There is currently a 98.1 percent chance of a global recession, according to a probability model run by Ned Davis Research.
The only other times that recession model was this high has been during severe economic downturns, most recently in 2020 and during the global financial crisis of 2008 and 2009.
“This indicates that the risk of a severe global recession is rising for some time in 2023,” economists at Ned Davis Research wrote in a report last Friday.
As central banks ramp up their efforts to get inflation under control, economists and investors are growing gloomier.
Seven out of 10 economists surveyed by the World Economic Forum consider a global recession at least somewhat likely, according to a report published Wednesday. Economists dialed back their forecasts for growth and expect inflation-adjusted wages to keep falling the rest of this year and next.
Given surging food and energy prices, there are concerns that the high cost of living could lead to pockets of unrest. Seventy-nine percent of the economists surveyed by the World Economic Forum expect rising prices to trigger social unrest in low-income countries, compared to a 20 percent expectation in high-income economies.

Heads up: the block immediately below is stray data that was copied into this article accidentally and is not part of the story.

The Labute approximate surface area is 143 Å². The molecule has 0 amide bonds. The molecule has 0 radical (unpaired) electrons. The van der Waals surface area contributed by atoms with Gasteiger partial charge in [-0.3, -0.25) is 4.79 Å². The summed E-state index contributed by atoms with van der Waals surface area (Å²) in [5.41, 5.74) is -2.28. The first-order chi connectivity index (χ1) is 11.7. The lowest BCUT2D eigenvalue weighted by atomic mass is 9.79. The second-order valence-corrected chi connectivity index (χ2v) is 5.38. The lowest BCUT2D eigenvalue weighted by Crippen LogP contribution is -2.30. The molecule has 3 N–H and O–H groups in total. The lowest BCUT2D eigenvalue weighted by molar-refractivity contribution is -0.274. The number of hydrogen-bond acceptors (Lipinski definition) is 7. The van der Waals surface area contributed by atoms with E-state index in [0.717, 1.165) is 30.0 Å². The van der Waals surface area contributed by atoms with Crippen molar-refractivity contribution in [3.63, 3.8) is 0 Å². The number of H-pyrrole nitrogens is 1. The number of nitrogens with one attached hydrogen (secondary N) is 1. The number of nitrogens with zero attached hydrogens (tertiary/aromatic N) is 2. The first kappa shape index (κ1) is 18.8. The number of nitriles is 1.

Investors are also getting more concerned, with the Dow Jones Industrial Average sinking into a bear market Monday for the first time since March 2020.
“Our central case is a hard landing by the end of ’23,” billionaire investor Stanley Druckenmiller said at the CNBC Delivering Alpha Investor Summit Wednesday. “I will be stunned if we don’t have a recession in ’23.”
Even Federal Reserve officials have conceded there is a growing risk of a downturn.
Still, there are clearly bright spots, especially in the United States, the world’s largest economy.
The US jobs market remains historically strong, with the unemployment rate sitting near the lowest levels since 1969. Consumers continue to spend money and corporate profits are sturdy.
There are also hopes that the worst US inflation in 40 years will cool off in the coming months as supply catches up with demand.
The Ned Davis researchers said that although recession risks are rising, its US recession probability model is “still at rock-bottom levels.”
“We do not have conclusive evidence that the US is currently in recession,” the researchers wrote in the report.